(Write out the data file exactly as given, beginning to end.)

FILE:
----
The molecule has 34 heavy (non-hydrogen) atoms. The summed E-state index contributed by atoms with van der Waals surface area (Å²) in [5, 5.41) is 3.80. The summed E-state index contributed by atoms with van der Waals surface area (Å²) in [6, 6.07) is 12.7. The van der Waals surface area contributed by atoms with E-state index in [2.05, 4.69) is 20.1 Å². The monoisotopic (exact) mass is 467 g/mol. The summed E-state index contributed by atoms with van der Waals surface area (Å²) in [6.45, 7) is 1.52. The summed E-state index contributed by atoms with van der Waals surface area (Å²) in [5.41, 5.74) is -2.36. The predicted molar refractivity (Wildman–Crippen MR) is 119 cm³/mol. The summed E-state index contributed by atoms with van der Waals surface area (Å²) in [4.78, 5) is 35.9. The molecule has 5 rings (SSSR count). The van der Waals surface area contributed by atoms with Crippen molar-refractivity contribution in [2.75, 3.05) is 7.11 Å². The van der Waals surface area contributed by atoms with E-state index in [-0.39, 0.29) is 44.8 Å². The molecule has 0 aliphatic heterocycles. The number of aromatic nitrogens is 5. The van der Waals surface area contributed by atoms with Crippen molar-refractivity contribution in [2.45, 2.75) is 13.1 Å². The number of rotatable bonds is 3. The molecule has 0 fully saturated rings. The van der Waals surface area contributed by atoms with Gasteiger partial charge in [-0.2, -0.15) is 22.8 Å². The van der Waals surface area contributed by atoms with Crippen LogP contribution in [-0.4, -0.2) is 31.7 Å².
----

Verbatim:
The molecule has 34 heavy (non-hydrogen) atoms. The summed E-state index contributed by atoms with van der Waals surface area (Å²) in [5, 5.41) is 3.80. The summed E-state index contributed by atoms with van der Waals surface area (Å²) in [6, 6.07) is 12.7. The van der Waals surface area contributed by atoms with E-state index in [2.05, 4.69) is 20.1 Å². The monoisotopic (exact) mass is 467 g/mol. The summed E-state index contributed by atoms with van der Waals surface area (Å²) in [6.45, 7) is 1.52. The summed E-state index contributed by atoms with van der Waals surface area (Å²) in [5.41, 5.74) is -2.36. The predicted molar refractivity (Wildman–Crippen MR) is 119 cm³/mol. The summed E-state index contributed by atoms with van der Waals surface area (Å²) in [4.78, 5) is 35.9. The molecule has 5 rings (SSSR count). The van der Waals surface area contributed by atoms with Crippen molar-refractivity contribution in [2.75, 3.05) is 7.11 Å². The van der Waals surface area contributed by atoms with E-state index in [-0.39, 0.29) is 44.8 Å². The molecule has 0 aliphatic heterocycles. The number of aromatic nitrogens is 5. The van der Waals surface area contributed by atoms with Crippen molar-refractivity contribution in [2.45, 2.75) is 13.1 Å². The number of rotatable bonds is 3. The molecule has 0 fully saturated rings. The van der Waals surface area contributed by atoms with Gasteiger partial charge in [-0.2, -0.15) is 22.8 Å². The van der Waals surface area contributed by atoms with Crippen LogP contribution in [-0.4, -0.2) is 31.7 Å².